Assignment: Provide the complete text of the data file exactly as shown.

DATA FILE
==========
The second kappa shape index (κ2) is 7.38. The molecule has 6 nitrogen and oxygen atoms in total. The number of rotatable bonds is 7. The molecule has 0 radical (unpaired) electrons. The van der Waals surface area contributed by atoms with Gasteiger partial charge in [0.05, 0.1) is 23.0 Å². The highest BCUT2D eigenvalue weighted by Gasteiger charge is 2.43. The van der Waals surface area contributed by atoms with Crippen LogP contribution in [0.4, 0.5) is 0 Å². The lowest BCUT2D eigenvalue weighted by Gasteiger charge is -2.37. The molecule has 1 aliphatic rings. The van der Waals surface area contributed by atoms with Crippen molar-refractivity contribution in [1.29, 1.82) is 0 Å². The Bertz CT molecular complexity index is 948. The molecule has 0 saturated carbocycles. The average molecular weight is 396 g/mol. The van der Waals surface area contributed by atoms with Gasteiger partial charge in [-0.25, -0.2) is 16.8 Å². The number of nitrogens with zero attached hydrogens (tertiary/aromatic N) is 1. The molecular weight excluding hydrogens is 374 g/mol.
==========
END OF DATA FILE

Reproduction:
The second kappa shape index (κ2) is 7.38. The molecule has 6 nitrogen and oxygen atoms in total. The number of rotatable bonds is 7. The molecule has 0 radical (unpaired) electrons. The van der Waals surface area contributed by atoms with Gasteiger partial charge in [0.05, 0.1) is 23.0 Å². The highest BCUT2D eigenvalue weighted by Gasteiger charge is 2.43. The van der Waals surface area contributed by atoms with Crippen LogP contribution in [0.4, 0.5) is 0 Å². The lowest BCUT2D eigenvalue weighted by Gasteiger charge is -2.37. The molecule has 1 aliphatic rings. The van der Waals surface area contributed by atoms with Crippen molar-refractivity contribution in [1.29, 1.82) is 0 Å². The Bertz CT molecular complexity index is 948. The molecule has 0 saturated carbocycles. The average molecular weight is 396 g/mol. The van der Waals surface area contributed by atoms with Gasteiger partial charge in [-0.25, -0.2) is 16.8 Å². The number of nitrogens with zero attached hydrogens (tertiary/aromatic N) is 1. The molecular weight excluding hydrogens is 374 g/mol.